Patrick Marleau. (CPimages \'04/Ryan Remiorz)
After months of negotiations and public speculation on Marleau's future, he finalized a deal two weeks before training camp opens to stay with the club that drafted him in 1997. Marleau has played more games in teal than anyone, and he was relieved to head into camp with his future resolved.
"I put a lot of thought into it, but what it came down to is I've been here the longest," Marleau said in a phone interview after putting down his 10-month-old son Landon, for a nap.
"I'm the last guy standing. I've come up with the team, and now that we've got what I think is a Stanley Cup-calibre team, I thought it wouldn't be the best time to leave. It was important to me to stay with the team, to stay in the Bay Area."
Marleau's extension finishes a busy summer for general manager Doug Wilson, who also signed forwards Joe Thornton and Milan Michalek and defenceman Craig Rivet to multi-year contracts. Jonathan Cheechoo is among several other young players with long-term commitments to San Jose.
"A group of our guys understand we're coming in to the prime of where our team is at," Wilson said. "It's an exciting time for us, for this number of players to step up and want to be a part of it. I think they sense there's something good in place."
Marleau's new deal will pay him $6.3 million each season, a healthy raise for the Sharks' second-line centre. Thornton, the Sharks' top-line centre and the league's second-leading scorer, will average $7.2 million per year in his three-year extension, which also begins in 2008.
Marleau, a two-time all-star who has one year and $4.5 million left on his current contract, was San Jose's second-leading scorer last season with 32 goals and 46 assists. He became the Sharks' franchise leader in points (491), goals (219) and assists (272) last season, surpassing former captain Owen Nolan in all three categories.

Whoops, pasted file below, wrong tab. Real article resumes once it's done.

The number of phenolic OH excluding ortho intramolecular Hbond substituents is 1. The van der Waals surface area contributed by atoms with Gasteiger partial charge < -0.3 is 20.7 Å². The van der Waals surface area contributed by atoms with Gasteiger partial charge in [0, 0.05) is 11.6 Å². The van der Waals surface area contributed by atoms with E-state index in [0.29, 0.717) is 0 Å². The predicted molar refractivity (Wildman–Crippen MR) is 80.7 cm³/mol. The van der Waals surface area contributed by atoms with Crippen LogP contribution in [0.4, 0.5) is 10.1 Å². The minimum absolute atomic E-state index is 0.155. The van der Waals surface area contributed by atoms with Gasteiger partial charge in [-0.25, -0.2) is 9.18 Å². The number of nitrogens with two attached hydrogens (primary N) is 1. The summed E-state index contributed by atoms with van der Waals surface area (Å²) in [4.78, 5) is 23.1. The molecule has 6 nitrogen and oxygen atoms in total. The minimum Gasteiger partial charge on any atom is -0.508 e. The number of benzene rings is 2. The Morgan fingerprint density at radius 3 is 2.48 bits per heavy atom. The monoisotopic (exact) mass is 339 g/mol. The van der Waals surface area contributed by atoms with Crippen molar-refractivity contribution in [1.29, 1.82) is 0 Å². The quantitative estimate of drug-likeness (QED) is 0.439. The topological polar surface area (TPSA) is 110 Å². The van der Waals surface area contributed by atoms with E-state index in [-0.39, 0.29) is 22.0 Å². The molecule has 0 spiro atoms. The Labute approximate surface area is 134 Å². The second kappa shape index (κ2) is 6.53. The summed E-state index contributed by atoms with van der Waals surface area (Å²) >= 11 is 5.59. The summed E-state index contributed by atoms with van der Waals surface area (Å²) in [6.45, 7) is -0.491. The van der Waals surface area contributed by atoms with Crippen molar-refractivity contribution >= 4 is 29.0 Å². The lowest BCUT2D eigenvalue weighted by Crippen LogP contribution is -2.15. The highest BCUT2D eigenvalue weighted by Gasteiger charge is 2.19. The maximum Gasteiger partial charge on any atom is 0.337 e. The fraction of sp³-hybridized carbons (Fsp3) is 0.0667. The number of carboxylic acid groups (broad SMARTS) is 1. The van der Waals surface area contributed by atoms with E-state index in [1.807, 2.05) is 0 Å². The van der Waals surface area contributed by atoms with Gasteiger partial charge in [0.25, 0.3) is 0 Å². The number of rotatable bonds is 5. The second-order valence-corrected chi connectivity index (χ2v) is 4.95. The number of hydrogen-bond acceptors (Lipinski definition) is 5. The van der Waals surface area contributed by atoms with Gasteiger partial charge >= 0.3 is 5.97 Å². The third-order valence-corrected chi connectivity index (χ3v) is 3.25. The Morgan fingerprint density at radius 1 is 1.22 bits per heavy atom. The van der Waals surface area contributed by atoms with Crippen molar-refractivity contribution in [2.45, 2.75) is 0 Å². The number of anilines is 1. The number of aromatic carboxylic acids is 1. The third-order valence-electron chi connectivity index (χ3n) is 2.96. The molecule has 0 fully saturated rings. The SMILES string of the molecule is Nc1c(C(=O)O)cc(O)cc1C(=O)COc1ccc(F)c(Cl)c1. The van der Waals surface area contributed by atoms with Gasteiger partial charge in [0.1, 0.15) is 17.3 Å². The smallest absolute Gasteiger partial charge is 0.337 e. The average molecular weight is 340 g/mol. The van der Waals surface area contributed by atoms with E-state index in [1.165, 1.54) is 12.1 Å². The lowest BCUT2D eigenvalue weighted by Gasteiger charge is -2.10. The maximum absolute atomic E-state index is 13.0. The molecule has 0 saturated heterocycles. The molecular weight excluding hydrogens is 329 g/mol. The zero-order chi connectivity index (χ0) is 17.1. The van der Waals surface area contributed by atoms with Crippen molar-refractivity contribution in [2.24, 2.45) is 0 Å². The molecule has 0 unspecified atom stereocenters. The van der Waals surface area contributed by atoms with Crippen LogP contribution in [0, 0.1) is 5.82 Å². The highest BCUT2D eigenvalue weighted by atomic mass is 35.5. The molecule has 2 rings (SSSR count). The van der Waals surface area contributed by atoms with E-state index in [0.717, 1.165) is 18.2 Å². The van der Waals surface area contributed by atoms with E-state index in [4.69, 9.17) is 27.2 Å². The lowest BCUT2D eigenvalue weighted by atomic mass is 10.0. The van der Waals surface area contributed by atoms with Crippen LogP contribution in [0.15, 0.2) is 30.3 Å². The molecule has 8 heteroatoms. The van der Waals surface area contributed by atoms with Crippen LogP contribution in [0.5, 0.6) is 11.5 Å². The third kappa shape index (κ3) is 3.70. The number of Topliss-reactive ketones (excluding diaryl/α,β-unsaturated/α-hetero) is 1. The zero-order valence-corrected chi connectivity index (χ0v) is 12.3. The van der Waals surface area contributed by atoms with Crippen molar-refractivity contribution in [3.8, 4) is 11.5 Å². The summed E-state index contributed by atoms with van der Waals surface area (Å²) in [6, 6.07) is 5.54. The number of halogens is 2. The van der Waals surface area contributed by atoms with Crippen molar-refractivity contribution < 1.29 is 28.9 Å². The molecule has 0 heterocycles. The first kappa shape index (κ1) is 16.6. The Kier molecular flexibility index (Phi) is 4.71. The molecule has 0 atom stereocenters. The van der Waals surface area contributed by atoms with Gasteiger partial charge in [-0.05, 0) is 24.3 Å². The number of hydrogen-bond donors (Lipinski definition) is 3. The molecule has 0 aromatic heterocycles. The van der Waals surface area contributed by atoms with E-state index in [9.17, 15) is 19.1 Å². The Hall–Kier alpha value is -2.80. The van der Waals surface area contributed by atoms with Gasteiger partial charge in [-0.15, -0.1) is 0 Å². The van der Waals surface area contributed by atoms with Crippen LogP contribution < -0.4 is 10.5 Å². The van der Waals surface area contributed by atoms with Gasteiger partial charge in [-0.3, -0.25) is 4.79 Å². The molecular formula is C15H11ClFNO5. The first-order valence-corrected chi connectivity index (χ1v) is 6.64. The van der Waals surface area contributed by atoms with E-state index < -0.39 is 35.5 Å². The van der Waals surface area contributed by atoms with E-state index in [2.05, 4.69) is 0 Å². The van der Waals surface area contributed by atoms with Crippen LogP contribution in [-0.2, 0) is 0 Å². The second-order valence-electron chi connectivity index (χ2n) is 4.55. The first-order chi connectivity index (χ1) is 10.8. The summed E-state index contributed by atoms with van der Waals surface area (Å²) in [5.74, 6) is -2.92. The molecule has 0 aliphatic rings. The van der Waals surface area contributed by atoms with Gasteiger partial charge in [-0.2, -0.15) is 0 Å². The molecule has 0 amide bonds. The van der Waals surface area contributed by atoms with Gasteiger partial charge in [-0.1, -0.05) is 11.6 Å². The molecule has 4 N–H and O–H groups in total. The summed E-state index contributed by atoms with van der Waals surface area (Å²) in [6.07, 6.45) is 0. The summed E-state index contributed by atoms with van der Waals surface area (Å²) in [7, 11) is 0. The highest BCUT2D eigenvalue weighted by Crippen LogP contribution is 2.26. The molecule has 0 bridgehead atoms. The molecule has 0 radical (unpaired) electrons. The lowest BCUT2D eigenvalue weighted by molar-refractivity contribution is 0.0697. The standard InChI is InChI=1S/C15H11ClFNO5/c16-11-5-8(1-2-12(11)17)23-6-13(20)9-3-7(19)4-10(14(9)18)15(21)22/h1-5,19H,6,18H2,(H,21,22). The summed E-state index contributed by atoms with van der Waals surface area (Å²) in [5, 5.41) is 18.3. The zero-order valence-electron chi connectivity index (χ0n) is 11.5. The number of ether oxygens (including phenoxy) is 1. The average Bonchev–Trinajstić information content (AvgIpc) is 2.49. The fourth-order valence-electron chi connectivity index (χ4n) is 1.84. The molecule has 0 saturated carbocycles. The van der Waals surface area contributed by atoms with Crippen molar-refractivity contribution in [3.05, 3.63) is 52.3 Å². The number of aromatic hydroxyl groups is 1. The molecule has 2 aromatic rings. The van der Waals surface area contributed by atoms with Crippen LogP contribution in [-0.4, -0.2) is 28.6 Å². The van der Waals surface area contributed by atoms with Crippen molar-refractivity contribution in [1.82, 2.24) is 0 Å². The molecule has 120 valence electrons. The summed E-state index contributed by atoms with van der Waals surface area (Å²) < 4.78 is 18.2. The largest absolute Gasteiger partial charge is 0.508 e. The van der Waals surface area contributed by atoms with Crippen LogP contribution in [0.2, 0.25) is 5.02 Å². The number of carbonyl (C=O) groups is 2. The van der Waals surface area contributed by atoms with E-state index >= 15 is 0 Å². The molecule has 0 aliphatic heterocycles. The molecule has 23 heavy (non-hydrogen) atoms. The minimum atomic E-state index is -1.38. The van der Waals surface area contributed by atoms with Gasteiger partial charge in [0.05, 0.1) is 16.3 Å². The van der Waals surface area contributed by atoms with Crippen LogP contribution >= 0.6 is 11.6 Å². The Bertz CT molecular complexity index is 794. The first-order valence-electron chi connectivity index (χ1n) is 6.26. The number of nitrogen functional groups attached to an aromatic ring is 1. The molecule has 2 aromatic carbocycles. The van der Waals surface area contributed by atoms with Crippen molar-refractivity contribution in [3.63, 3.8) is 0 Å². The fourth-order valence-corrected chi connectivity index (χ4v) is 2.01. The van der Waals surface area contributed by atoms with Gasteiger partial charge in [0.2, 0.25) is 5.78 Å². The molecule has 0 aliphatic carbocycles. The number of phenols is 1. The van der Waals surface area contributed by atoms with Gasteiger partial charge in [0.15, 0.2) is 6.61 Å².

Though some have questioned whether the mild-mannered farmer's son from Saskatchewan can be an effective NHL leader, Wilson isn't among Marleau's doubters.
"He's got that balance," Wilson said. "He understands that there's nobody bigger than the game, and nobody bigger than the team. The relationships that players have with fans are based on that premise. He gives back, and he's very involved in the community."
Marleau, who has been with the Sharks since he was an 18-year-old rookie in the 1997-98 season, also passed Mike Rathje for the franchise record in games played (717), cementing his status as a longtime fan favourite at the Shark Tank.
But Marleau struggled in the playoffs, going scoreless with a minus-5 rating in the Sharks' six-game second-round loss to the Detroit Red Wings. Coach Ron Wilson launched thinly-veiled criticisms at his captain, who absorbed and accepted much of the blame for the Sharks' latest early-round postseason exit after the NHL's fifth-best regular season.
Marleau then was surrounded by trade rumors when negotiations over his extension stretched through the summer, with the Montreal Canadiens reportedly the most eager to swing a deal. But Marleau always said he wanted to stay in San Jose, his wife's hometown and the Canadian's adopted home.
"You learn from listening and taking all these calls, but there really was only one priority, and that was to re-sign Patrick," said Wilson. "Did teams call as recently as the last couple of days? Yes, they did, but the response was always that we're trying to re-sign Patty."